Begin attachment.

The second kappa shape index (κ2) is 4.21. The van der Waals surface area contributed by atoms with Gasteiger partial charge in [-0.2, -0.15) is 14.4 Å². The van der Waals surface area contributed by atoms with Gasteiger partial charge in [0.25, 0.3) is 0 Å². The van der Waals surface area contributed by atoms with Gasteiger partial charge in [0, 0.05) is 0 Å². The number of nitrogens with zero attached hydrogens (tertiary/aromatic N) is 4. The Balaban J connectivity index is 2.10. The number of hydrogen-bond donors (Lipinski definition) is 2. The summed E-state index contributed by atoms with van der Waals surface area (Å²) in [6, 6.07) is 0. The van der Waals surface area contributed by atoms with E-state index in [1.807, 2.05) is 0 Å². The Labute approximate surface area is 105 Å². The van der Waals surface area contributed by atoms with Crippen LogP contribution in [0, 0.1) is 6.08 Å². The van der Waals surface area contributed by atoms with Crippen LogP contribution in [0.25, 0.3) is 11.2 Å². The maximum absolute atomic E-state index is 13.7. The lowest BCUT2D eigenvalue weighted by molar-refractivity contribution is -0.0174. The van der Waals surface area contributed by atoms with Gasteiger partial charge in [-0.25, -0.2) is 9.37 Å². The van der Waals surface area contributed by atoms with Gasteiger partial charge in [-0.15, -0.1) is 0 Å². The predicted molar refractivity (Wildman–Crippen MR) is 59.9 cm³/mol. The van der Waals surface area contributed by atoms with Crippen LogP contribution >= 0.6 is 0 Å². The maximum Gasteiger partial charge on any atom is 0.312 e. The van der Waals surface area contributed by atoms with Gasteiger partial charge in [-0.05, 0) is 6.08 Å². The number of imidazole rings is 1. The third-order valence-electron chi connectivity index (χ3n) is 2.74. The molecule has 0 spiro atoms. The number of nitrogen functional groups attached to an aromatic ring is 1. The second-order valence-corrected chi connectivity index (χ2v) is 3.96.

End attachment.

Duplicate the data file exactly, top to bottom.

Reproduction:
The second kappa shape index (κ2) is 4.21. The van der Waals surface area contributed by atoms with Gasteiger partial charge in [-0.2, -0.15) is 14.4 Å². The van der Waals surface area contributed by atoms with Gasteiger partial charge in [0.25, 0.3) is 0 Å². The van der Waals surface area contributed by atoms with Gasteiger partial charge in [0, 0.05) is 0 Å². The number of nitrogens with zero attached hydrogens (tertiary/aromatic N) is 4. The Balaban J connectivity index is 2.10. The number of hydrogen-bond donors (Lipinski definition) is 2. The summed E-state index contributed by atoms with van der Waals surface area (Å²) in [6, 6.07) is 0. The van der Waals surface area contributed by atoms with E-state index in [1.807, 2.05) is 0 Å². The Labute approximate surface area is 105 Å². The van der Waals surface area contributed by atoms with Crippen LogP contribution in [0, 0.1) is 6.08 Å². The van der Waals surface area contributed by atoms with Crippen LogP contribution in [0.25, 0.3) is 11.2 Å². The maximum absolute atomic E-state index is 13.7. The lowest BCUT2D eigenvalue weighted by molar-refractivity contribution is -0.0174. The van der Waals surface area contributed by atoms with Gasteiger partial charge in [-0.25, -0.2) is 9.37 Å². The van der Waals surface area contributed by atoms with Gasteiger partial charge in [-0.15, -0.1) is 0 Å². The predicted molar refractivity (Wildman–Crippen MR) is 59.9 cm³/mol. The van der Waals surface area contributed by atoms with Crippen LogP contribution >= 0.6 is 0 Å². The maximum Gasteiger partial charge on any atom is 0.312 e. The van der Waals surface area contributed by atoms with Gasteiger partial charge in [-0.05, 0) is 6.08 Å². The number of imidazole rings is 1. The third-order valence-electron chi connectivity index (χ3n) is 2.74. The molecule has 0 spiro atoms. The number of nitrogen functional groups attached to an aromatic ring is 1. The second-order valence-corrected chi connectivity index (χ2v) is 3.96.